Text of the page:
Church of Our Saviour

Copenhagen, Denmark

Church of Our Saviour (Vor Frelsers Kirke) is a baroque church, most famous for its corkscrew spire with an external winding staircase that can be climbed to the top, offering extensive views over central Copenhagen. It is also noted for its carillon, which is the largest in northern Europe and plays melodies every hour from 8 am to midnight.

When Christian IV planned Christianshavn in 1617, it was intended as an independent merchant's town on the island of Amager and it therefore needed a church. A temporary church was inaugurated in 1639 but construction of the present Church of Our Saviour, the design of Lambert van Haven, did not start until 1682. The church was inaugurated 14 years later in 1695 but important interior features like the altar had a notoriously temporary character and the tower still had no spire. The church got its permanent altar in 1732 but plans for construction of the spire was not revitalized until 1747 under the reign of Frederik V. The new architect on the project was Lauritz de Thurah. He soon abandoned van Haven´'s original design in favour of his own project that was approved by the King in 1749. Three years later the spire was finished and the King climbed the tower at a ceremony on 28 August 1752.

The church is built in a Dutch baroque style and its basic layout is a Greek cross. The walls rest on a granite foundation and are made of red and yellow tiles but in a random pattern unlike what is seen in Christian IV's buildings where they are generally systematically arranged. The facade is segmented by pilasters in the palladian giant order, that is they continue in the building's entire height. The pilasters are of the Tuscan order with bases and capitals in sandstone. The cornice is also in sandstone but with a frieze in tiles. Between the pilasters are tallround-arched windows with clear glass and iron cames. There are entrances at the gable of the cross arms except for the eastern gable where the sacristy is added. The main entrance is in the western gable below the tower and has a sandstone portal. All entrances are raised four steps from street level. At each side of the tower, there is a gate at street level leading to the two crypts of the church. The roof is vaulted and covered in black-glazed tiles.

The altarpiece is the work of Nicodemus Tessins the Younger. It depicts a scene from the Garden of Gethsemane between two columns, where Jesus is comforted by an angel while another angel hangs in the air beside them, carrying the golden chalice. On each side, two figures of Pietas and Justitia illustrate the King's motto. The two columns carry a broken, curved architrave and gable. Behind the opening of the broken gable is placed a pane with Jahve's name in Hebrew inscribed and lit from behind. Around the pane is an arrangement of gilded beans and cloud formations.



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Founded: 1695
Category: Religious sites in Denmark
Historical period: Absolutism (Denmark)


4.6/5 (based on Google user reviews)

User Reviews

Qihua M (2 years ago)
Our Saviour's is one of Denmark's most famous churches. The spire is an icon in the city, I signed up the climbing tour and waited for about 40 minutes. It was really worth the effort climbing the 400 steps to the top. The views of the entire Copenhagen was magnificent, and you appreciated the wooden stairways have been there for centuries for the worshipers. A must-see for the city! Cheers!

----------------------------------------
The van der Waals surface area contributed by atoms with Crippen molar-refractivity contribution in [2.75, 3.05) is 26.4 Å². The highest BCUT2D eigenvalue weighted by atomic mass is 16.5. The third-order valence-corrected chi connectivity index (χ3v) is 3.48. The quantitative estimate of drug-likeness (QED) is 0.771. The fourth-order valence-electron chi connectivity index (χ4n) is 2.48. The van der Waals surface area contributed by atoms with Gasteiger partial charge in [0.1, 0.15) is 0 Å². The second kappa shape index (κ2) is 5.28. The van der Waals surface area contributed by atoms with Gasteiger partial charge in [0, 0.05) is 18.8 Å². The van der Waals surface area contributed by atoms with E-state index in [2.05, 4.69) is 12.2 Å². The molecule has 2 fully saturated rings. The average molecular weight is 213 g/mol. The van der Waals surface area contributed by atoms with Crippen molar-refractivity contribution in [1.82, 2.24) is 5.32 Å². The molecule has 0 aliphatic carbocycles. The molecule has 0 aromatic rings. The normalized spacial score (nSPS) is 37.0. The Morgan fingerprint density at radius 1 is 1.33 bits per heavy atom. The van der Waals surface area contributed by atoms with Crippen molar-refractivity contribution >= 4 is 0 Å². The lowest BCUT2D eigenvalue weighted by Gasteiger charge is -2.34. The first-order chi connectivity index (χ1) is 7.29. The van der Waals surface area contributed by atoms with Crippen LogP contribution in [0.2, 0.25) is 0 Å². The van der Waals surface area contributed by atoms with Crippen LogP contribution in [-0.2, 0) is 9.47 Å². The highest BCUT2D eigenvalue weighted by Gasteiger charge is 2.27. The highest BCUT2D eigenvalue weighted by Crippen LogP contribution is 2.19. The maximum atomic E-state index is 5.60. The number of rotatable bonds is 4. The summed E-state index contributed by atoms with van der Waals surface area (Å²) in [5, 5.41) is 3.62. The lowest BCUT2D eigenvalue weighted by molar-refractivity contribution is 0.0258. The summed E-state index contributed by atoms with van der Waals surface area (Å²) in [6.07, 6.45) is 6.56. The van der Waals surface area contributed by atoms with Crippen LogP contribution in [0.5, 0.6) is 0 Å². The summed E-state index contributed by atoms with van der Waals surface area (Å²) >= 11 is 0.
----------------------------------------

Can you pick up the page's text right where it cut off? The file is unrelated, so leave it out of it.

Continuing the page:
Matthew Heslop (2 years ago)
This Church has a lot of history in Denmark is a place you should definitely see when visiting Copenhagen. If you are afraid of heights I still recommend taking a look at the chapel as it is very ornate. For the adventurous type climbing the tower is a must! The price for adults is only 65 DKK and students get a discount as well. The views are breathtaking. The stairs do get narrow so I would recommend being in some physical shape and not being afraid of heights. Seriously one of my favorite places to visit.
Vincent Battandier (2 years ago)
This was a very very special climbing of the church tower… old wooden stairs, quite narrow, between the bells… very steep stairs and then at the top you better be not afraid of heights when climbing the open stairs to the top… 90m high and over 400 steps… but what a view from the top…. We really enjoy it… entrance was 65 dkk for adult, 50 for students and less for kids… bought tickets online, so we did not have to wait when we showed up the reserved time…
Judie G Jupiler (2 years ago)
The coolest tower I've ever visited ! During the climbing, there are some facts and ruins to learn, so you won't be bored or tired of going up. Despite the height and strong wind, it's interesting to go up 'til the top. Be careful, the higher you go, the less space you'll have at the peak. I would not not recommended this tower for people who are afraid to height.
Tímea Molnárová (2 years ago)
Breathtaking view of the city from the top. It requires climbing which can be a bit challenging since there are 400 steps but it’s definitely worth it. You can climb the stairs all the way to the top. It can be very windy up there but the view is incredible. Best view of the city!
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